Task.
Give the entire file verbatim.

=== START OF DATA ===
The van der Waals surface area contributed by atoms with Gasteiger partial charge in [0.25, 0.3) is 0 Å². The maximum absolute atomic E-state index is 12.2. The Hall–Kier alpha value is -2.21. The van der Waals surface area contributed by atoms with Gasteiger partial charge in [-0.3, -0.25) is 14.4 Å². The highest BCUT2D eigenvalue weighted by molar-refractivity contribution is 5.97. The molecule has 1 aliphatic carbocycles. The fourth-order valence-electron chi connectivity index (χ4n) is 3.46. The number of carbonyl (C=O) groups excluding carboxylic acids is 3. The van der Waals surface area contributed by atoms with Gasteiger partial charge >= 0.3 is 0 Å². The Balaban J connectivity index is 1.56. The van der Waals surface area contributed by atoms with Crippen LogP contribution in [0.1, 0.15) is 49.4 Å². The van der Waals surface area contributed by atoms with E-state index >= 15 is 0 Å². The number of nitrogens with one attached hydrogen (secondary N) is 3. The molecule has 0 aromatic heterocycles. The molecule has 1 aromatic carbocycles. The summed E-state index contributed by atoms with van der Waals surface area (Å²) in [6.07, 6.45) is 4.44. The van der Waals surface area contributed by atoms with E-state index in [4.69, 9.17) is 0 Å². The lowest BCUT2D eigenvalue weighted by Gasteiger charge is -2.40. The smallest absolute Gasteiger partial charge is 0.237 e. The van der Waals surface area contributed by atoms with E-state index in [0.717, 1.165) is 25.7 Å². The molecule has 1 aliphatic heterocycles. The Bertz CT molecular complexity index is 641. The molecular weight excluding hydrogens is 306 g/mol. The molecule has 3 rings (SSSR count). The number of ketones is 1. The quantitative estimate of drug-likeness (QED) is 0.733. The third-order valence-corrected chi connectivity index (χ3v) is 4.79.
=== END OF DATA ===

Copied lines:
The van der Waals surface area contributed by atoms with Gasteiger partial charge in [0.25, 0.3) is 0 Å². The maximum absolute atomic E-state index is 12.2. The Hall–Kier alpha value is -2.21. The van der Waals surface area contributed by atoms with Gasteiger partial charge in [-0.3, -0.25) is 14.4 Å². The highest BCUT2D eigenvalue weighted by molar-refractivity contribution is 5.97. The molecule has 1 aliphatic carbocycles. The fourth-order valence-electron chi connectivity index (χ4n) is 3.46. The number of carbonyl (C=O) groups excluding carboxylic acids is 3. The van der Waals surface area contributed by atoms with Gasteiger partial charge >= 0.3 is 0 Å². The Balaban J connectivity index is 1.56. The van der Waals surface area contributed by atoms with Crippen LogP contribution in [0.1, 0.15) is 49.4 Å². The van der Waals surface area contributed by atoms with E-state index >= 15 is 0 Å². The number of nitrogens with one attached hydrogen (secondary N) is 3. The molecule has 0 aromatic heterocycles. The molecule has 1 aromatic carbocycles. The summed E-state index contributed by atoms with van der Waals surface area (Å²) in [6.07, 6.45) is 4.44. The van der Waals surface area contributed by atoms with E-state index in [4.69, 9.17) is 0 Å². The lowest BCUT2D eigenvalue weighted by Gasteiger charge is -2.40. The smallest absolute Gasteiger partial charge is 0.237 e. The van der Waals surface area contributed by atoms with E-state index in [0.717, 1.165) is 25.7 Å². The molecule has 1 aliphatic heterocycles. The Bertz CT molecular complexity index is 641. The molecular weight excluding hydrogens is 306 g/mol. The molecule has 3 rings (SSSR count). The number of ketones is 1. The quantitative estimate of drug-likeness (QED) is 0.733. The third-order valence-corrected chi connectivity index (χ3v) is 4.79.